As soon as Abigail stepped outside the house, she knew something was wrong. She no longer stood alone, although she couldn’t see anyone else around her in the immediate proximity. How could she know? Nevertheless, she felt certain.
Alert and alarmed, she slipped her gun loose and crept toward her car, scanning the area around the house. Dark and cloudy, she couldn’t see anything.
When she drew closer, Abigail noticed that the vehicle rested lower than it should have. Someone had slashed the tires.
Not waiting for the trap to spring on her, she sprinted to the right, running toward a fence leading into an old horse paddock. A shout came from behind, followed by a gunshot. Abigail ducked and dashed to the fence, climbed over it, and dove into the tall grass below.
Years of horses walking over the muddy terrain had made the ground uneven. Luckily, the grass stood several feet tall and disguised her entire body, especially with such little light.
Abigail landed hard and rolled, ducking into the grass as more shots fired behind her. She kept moving, crawling low through the grass and, occasionally, glancing back the way she had come.
Near her car, three people ran toward her. Although Abigail couldn’t recognize their faces, she knew them from the way they moved: Colton Depardieu, Jack Wright, and Anong Sao.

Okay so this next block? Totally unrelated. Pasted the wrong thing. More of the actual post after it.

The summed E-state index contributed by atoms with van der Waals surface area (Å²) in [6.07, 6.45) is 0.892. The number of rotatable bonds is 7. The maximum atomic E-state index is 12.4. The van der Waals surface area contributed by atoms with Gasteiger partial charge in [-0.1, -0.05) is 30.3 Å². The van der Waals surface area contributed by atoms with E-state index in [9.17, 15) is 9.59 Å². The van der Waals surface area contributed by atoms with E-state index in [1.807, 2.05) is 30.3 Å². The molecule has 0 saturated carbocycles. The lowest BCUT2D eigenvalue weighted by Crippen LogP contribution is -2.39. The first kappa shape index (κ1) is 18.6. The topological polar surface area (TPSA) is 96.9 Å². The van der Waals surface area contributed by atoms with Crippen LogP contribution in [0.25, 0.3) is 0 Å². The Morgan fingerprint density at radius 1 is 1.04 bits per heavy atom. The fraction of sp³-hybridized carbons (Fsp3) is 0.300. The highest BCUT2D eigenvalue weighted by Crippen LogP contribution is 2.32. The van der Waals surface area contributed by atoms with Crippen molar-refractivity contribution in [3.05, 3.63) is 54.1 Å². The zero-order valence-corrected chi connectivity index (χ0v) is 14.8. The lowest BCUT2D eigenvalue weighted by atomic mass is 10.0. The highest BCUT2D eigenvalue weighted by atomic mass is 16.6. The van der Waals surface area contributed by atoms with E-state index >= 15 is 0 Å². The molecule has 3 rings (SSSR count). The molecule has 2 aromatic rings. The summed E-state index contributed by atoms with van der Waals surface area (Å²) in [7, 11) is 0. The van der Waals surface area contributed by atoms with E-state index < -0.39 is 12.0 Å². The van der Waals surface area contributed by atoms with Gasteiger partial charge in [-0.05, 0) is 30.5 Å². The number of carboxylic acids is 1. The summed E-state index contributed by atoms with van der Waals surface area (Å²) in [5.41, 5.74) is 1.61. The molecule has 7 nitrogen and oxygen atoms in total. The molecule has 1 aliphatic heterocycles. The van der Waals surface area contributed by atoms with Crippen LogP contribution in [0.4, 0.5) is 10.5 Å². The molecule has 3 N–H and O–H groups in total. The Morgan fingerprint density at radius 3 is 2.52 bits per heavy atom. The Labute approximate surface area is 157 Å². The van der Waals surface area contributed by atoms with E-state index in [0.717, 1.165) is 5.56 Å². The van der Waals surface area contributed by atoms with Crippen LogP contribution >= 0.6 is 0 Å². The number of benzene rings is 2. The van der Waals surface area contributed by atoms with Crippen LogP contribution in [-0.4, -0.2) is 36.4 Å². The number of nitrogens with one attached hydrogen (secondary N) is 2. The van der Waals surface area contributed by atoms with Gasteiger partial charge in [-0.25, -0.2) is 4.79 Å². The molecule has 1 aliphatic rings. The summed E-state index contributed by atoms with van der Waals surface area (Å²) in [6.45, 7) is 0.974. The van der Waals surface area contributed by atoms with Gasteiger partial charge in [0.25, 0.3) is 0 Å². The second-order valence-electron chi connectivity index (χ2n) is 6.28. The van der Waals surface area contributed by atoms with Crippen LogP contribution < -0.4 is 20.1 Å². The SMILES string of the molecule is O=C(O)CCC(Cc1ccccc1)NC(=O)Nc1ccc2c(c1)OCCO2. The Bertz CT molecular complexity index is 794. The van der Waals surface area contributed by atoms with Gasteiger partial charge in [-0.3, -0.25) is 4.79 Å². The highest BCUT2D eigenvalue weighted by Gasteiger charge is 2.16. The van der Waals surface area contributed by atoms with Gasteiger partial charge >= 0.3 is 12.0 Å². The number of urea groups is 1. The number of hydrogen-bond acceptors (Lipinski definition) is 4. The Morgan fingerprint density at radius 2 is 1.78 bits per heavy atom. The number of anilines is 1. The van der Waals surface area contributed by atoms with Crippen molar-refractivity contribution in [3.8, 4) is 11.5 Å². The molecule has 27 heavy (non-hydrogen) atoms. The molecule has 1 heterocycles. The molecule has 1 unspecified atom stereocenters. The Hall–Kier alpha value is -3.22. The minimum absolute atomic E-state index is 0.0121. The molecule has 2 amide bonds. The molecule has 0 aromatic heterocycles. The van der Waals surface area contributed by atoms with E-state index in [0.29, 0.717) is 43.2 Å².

It looked like they had come to finish what they had started back in Lausanne. Colton raised his pistol and fired into the grass. The shot fell behind her, but not as far away as she would like.
Abigail flinched, ducked again, and continued crawling. On this breezy night, the grass wafted in the wind and masked her progress. She moved fast, staying low, and went another fifteen or so meters. When she checked again, her pursuers had made it through the gate and into the field. They combed the area slowly, spread out to fan the entire field, and worked their way toward her.
Abigail held onto her revolver. At the least, she could drop one of them from her hiding spot. Anong stood closest, oblivious to her. They hadn’t prepared for her to retaliate, and she could put a bullet in Anong and still (probably) crawl away without the other two being able to find her immediately.
However, she didn’t. These were Hunters, her brothers and sisters, and killing them felt … wrong.
Though she might well regret it, Abigail slipped her revolver away instead and belly-crawled through the weeds and toward the fence. There, she found an opening that she could crawl under and slid outside the field. Abigail couldn’t see any other houses or vehicles in the area, but an old barn sat only fifty meters from her.
It looked like it had burnt up in a fire years ago, probably due to lightning or hooligans, and only half of it remained standing. Still, it gave better cover than nothing.
Abigail moved cautiously, crouching low, and made her way to the barn. Once there, she ducked inside, out of sight of the fields, and let out a quiet sigh.